Lack of top-flight quality was painfully clear yet again for Norwich City

PUBLISHED: 06:00 07 May 2016

FROM THE ARCHIVE: Darren Huckerby battles with a 20-year-old Cristiano Ronaldo during Norwich City's 2-0 win over Manchester United at Carrow Road in April 2005. Picture: Archant Library

FROM THE ARCHIVE: Darren Huckerby battles with a 20-year-old Cristiano Ronaldo during Norwich City's 2-0 win over Manchester United at Carrow Road in April 2005. Picture: Archant Library


Gutsy, spirited, committed: All of those words unquestionably apply to City's performance at the Emirates last week but unfortunately so does the phrase "ultimately not quite good enough".

Hardly surprising perhaps when one considers that nine of City’s starting line-up were Championship players last season.

Of course, if injury hadn’t robbed Alex Neil of Timm Klose or had Dieumerci Mbokani been given the nod over Cameron Jerome that figure would have dropped but nevertheless the failure to significantly revamp the squad looks increasingly likely to cost the club its Premier League place.

While the announcement of the pairing of Russell Martin and Sebastien Bassong at centre-back immediately generated doom laden predictions on social media they actually did a pretty good job of containing Arsenal.

But it just needed one error, in which both were complicit, to settle the game, and therein lies the crux of City’s problems.

Given one sight of goal after both centre-backs failed to get tight enough to their men Danny Welbeck unerringly found the corner of the net, while at the other end City had a number of chances to extend Petr Cech yet produced nothing more than two shots from promising positions blasted straight at him, and it’s this lack of real Premier League quality at both ends of the pitch that sees City staring relegation in the face.

If the club go down much attention will inevitably be given to the failure to bring in more players last summer but I would suggest that the current problem started three seasons ago.

If we go back to the last year of City’s previous spell in the Premier League significant sums were spent on Ricky van Wolfswinkel, Leroy Fer and Gary Hooper with relatively little return.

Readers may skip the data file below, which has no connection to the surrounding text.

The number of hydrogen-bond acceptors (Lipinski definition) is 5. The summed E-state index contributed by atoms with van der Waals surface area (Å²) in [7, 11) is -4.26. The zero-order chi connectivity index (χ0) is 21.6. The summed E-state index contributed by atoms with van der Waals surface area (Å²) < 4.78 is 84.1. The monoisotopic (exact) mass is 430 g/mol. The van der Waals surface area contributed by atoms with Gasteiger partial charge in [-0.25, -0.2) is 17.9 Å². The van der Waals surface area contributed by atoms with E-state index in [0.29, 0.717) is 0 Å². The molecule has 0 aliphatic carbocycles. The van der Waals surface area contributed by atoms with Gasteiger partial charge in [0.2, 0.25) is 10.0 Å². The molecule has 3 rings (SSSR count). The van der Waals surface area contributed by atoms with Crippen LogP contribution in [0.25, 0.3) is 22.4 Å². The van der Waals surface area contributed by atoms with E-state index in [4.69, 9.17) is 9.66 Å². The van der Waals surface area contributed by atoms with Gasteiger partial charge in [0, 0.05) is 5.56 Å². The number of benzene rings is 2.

As it turned out Van Wolfswinkel proved unsuited to both the physical and mental demands of English football. Fer, while clearly talented, generally played as if he was mainlining Valium and Hooper struggled to fit into Chris Hughton’s system. Of the major signings that year only Nathan Redmond and Martin Olsson remain in the squad.

The Championship season saw the arrivals of Lewis Grabban, Cameron Jerome, Vadis Odidja-Ofoe and Kyle Lafferty, all good acquisitions for that level, but, with the exception of Jerome, untried above it and then finally came this year’s frustrating summer which saw targets slip away and only Robbie Brady and the on-loan Mbokani looking like upgrades.

Of the 11 players mentioned above only six remain in the squad and only two have started more than 20 games this season. City simply don’t have the resources to be able to afford too many failures in the transfer market yet how many fans really believe that the squad that started this season was fundamentally better than the one which went down two years ago?

I don’t think the real issue is how much, or little, the club has spent, but rather what it has to show for it, particularly when we see the cohesiveness and spirit of a Leicester squad built with a similar outlay over the same period. The real art of recruitment is not just acquiring players, but acquiring players who will drive the club forward.

Isn’t it rather ironic that the City player who is currently most sung about is a 32-year-old journeyman signed as a free agent? Yet Gary O’Neil epitomises what a good signing can bring to a club in terms of leadership, commitment and the sort of passion that gets the fans involved. Ultimately it’s not about economics, it’s about chemistry.

As Leicester have just proven you don’t have to spend a fortune to be competitive, but you do need to find the right players. City simply haven’t done that often enough.

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